Simvastatin attenuates stroke-induced splenic atrophy and lung susceptibility to spontaneous bacterial infection in mice

Rong Jin, Xiaolei Zhu, Lin Liu, Anil Nanda, D. Neil Granger, Guohong Li

Research output: Contribution to journalArticle

35 Scopus citations

Abstract

Background and Purpose-Statins are widely used in the primary and secondary prevention of ischemic stroke, but their effects on stroke-induced immunodepression and poststroke infections are elusive. We investigated the effects of simvastatin treatment on stroke-induced splenic atrophy and lung susceptibility to bacterial infection in acute experimental stroke in mice. Methods-Ischemic stroke was induced by transient middle cerebral artery occlusion, followed by reperfusion. In some experiments, splenectomies were performed 2 weeks before middle cerebral artery occlusion. Animals were randomly assigned to sham and middle cerebral artery occlusion groups treated subcutaneously with vehicle or simvastatin (20 mg/ kg per day). Brain infarction, neurological function, brain interferon-γ expression, splenic atrophy and apoptosis, and lung infection were examined. Results-Simvastatin reduced stroke-induced spleen atrophy and splenic apoptosis via increased mitochrondrial antiapoptotic Bcl-2 expression and decreased proapoptotic Bax translocation from cytosol into mitochondria. Splenectomy reduced brain interferon-γ (3 days) and infarct size (5 days) after stroke, and these effects were reversed by adoptive transfer of splenocytes. Simvastatin inhibited brain interferon-γ (3 days) and reduced infarct volume and neurological deficits (5 days) after stroke, and these protective effects were observed not only in naive stroke mice but also in splenectomied stroke mice adoptively transferred with splenocytes. Simvastatin also decreased the stroke-associated lung susceptibility to spontaneous bacterial infection. Conclusions-Results provide the first direct experimental evidence that simvastatin ameliorates stroke-induced peripheral immunodepression by attenuating spleen atrophy and lung bacterial infection. These findings contribute to a better understanding of the beneficial effects of statins in the treatment of stroke.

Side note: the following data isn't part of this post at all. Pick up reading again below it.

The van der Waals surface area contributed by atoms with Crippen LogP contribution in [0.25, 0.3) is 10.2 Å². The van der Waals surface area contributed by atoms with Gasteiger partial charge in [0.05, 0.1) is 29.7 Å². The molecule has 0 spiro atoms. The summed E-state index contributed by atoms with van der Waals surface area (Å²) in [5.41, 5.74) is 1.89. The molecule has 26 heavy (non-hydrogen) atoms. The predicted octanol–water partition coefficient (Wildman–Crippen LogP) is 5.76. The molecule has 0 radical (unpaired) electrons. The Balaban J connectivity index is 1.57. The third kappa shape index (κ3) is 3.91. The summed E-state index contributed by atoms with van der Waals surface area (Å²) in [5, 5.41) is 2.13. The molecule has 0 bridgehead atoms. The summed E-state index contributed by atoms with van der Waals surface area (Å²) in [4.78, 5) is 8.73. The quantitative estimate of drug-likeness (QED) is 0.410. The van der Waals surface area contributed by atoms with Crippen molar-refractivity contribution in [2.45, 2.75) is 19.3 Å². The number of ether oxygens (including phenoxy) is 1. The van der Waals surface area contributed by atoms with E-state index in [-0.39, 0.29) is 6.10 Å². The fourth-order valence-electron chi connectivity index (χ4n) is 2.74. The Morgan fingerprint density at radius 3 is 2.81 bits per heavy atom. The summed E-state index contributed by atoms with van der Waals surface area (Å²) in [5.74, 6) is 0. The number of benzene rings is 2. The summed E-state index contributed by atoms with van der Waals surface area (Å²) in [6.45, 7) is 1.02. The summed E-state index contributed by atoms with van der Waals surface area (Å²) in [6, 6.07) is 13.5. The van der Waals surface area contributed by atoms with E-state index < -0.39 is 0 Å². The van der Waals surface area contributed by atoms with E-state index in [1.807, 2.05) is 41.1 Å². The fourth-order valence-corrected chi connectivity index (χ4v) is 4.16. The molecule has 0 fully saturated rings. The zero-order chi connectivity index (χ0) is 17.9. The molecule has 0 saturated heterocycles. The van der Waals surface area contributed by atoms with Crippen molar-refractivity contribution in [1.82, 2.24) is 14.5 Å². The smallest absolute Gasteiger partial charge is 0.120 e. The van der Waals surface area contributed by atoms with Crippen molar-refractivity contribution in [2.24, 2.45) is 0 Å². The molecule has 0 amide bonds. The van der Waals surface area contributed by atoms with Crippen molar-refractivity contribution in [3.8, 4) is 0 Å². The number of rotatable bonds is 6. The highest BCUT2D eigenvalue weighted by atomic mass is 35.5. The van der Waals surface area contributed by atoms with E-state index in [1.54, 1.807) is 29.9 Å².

Original languageEnglish (US)
Pages (from-to)1135-1143
Number of pages9
JournalStroke
Volume44
Issue number4
DOIs
StatePublished - Apr 1 2013

All Science Journal Classification (ASJC) codes

  • Clinical Neurology
  • Cardiology and Cardiovascular Medicine
  • Advanced and Specialized Nursing

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